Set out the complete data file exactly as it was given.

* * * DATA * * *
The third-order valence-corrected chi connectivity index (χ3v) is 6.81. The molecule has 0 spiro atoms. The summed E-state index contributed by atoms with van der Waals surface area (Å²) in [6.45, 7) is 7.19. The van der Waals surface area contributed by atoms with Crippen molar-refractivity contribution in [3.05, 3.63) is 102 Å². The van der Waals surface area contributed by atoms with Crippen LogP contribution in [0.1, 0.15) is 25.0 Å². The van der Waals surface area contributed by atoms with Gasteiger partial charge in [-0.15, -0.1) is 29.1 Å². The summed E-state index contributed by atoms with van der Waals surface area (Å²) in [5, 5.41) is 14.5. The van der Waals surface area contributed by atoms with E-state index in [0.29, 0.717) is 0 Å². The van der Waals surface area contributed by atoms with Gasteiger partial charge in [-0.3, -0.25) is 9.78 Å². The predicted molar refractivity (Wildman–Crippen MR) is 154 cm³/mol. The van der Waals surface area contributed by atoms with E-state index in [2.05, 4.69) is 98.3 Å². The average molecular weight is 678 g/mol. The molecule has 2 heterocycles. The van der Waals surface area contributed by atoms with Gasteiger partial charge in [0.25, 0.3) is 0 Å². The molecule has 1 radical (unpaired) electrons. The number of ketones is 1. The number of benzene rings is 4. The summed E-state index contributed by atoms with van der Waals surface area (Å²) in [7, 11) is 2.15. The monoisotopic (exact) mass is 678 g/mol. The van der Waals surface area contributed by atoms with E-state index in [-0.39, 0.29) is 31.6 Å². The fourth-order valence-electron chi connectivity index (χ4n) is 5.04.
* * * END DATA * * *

The third-order valence-corrected chi connectivity index (χ3v) is 6.81. The molecule has 0 spiro atoms. The summed E-state index contributed by atoms with van der Waals surface area (Å²) in [6.45, 7) is 7.19. The van der Waals surface area contributed by atoms with Crippen molar-refractivity contribution in [3.05, 3.63) is 102 Å². The van der Waals surface area contributed by atoms with Crippen LogP contribution in [0.1, 0.15) is 25.0 Å². The van der Waals surface area contributed by atoms with Gasteiger partial charge in [-0.15, -0.1) is 29.1 Å². The summed E-state index contributed by atoms with van der Waals surface area (Å²) in [5, 5.41) is 14.5. The van der Waals surface area contributed by atoms with E-state index in [0.29, 0.717) is 0 Å². The van der Waals surface area contributed by atoms with Gasteiger partial charge in [-0.3, -0.25) is 9.78 Å². The predicted molar refractivity (Wildman–Crippen MR) is 154 cm³/mol. The van der Waals surface area contributed by atoms with E-state index in [2.05, 4.69) is 98.3 Å². The average molecular weight is 678 g/mol. The molecule has 2 heterocycles. The van der Waals surface area contributed by atoms with Gasteiger partial charge in [0.25, 0.3) is 0 Å². The molecule has 1 radical (unpaired) electrons. The number of ketones is 1. The number of benzene rings is 4. The summed E-state index contributed by atoms with van der Waals surface area (Å²) in [7, 11) is 2.15. The monoisotopic (exact) mass is 678 g/mol. The van der Waals surface area contributed by atoms with E-state index in [-0.39, 0.29) is 31.6 Å². The fourth-order valence-electron chi connectivity index (χ4n) is 5.04.